Plenary Speakers

Patterning with Polymers and Plasmons

Jillian Buriak, Ph.D.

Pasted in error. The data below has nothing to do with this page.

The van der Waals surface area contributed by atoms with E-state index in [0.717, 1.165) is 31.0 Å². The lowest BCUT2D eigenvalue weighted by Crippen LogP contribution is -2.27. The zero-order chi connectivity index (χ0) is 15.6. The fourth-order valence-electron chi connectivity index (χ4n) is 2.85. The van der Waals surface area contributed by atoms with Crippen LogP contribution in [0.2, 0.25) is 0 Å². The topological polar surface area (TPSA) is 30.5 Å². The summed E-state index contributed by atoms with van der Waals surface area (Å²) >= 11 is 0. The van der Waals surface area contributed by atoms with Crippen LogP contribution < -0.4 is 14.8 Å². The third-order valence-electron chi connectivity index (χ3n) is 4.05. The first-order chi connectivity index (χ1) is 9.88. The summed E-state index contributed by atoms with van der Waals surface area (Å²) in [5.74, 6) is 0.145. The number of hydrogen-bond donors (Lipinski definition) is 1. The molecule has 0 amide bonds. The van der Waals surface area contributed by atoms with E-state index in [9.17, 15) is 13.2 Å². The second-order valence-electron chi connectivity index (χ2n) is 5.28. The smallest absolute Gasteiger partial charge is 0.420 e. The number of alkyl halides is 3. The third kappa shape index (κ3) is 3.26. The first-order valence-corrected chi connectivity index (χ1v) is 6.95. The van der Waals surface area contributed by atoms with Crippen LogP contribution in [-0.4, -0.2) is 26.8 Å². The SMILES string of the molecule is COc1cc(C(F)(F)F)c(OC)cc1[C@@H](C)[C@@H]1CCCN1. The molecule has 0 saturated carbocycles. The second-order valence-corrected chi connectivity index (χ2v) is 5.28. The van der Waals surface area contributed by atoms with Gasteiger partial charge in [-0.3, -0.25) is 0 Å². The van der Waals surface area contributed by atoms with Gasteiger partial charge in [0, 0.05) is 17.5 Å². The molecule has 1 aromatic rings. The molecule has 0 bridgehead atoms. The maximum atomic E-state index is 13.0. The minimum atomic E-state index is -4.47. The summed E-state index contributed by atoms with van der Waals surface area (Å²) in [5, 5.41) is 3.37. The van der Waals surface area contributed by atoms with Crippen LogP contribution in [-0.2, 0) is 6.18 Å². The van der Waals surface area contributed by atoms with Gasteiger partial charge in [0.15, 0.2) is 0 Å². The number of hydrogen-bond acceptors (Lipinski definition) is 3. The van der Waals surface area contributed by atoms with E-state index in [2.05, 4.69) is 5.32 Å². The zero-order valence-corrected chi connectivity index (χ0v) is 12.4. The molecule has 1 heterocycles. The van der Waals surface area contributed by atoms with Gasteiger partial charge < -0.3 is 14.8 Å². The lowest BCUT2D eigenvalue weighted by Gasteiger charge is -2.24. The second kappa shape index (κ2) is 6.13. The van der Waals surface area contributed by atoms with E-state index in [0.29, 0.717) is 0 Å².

The semiconductor industry uses the term directed self-assembly, or DSA, in the International Technology Roadmap for Semiconductors (ITRS) to describe the use of self-assembly of block copolymers to generate nanopatterns on semiconductor surfaces as a cost-effective approach for nanolithography on silicon. Typically, the various approaches to nanopatterning of surfaces, including silicon, are broken into two major classes: top-down methods such as photolithography, e-beam lithography and scanning force microscopy variants, and bottom-up synthetic techniques, including self-assembly. Since lithography is the single most expensive step in computer chip manufacturing, the use of self-assembled block copolymers (BCPs) templates on surfaces via DSA is being seriously considered for the patterning of sub-20 nm features on a semiconductor surface. Here, we will describe the remarkable versatility of using BCPs, polymers that contain sufficient chemical information to form highly ordered templates over large areas. These templates, which range from arrays of parallel lines, to dots, to much more complex Moir√© superlattice patterns, can be converted into functional materials, such as metal nanostructures, molecules-on-graphene, and plasmonic stamps. Here we will show how BCP nanopatterns can be converted into plasmonically active ‘stamps’ that drive chemical reactions on a silicon surface. Gold nanopatterns derived from self-assembled BCPs were incorporated into flexible and optically transparent stamps, and coated with a molecular ‘ink’. Upon illumination of the stamp with low intensity light that corresponds to the absorption maximum of the gold plasmons, a dramatic increase of the local electric field of the localized surface plasmon resonance of the gold embedded within the stamp generates electron-hole pairs in the nearby silicon, driving surface reactivity (the ‘stamping’ step). In this case, the chemistry is hydrosilylation between an alkene/alkyne and surface silicon-hydride bonds, leading to nanopatterned attachment of organic molecules on the silicon surface.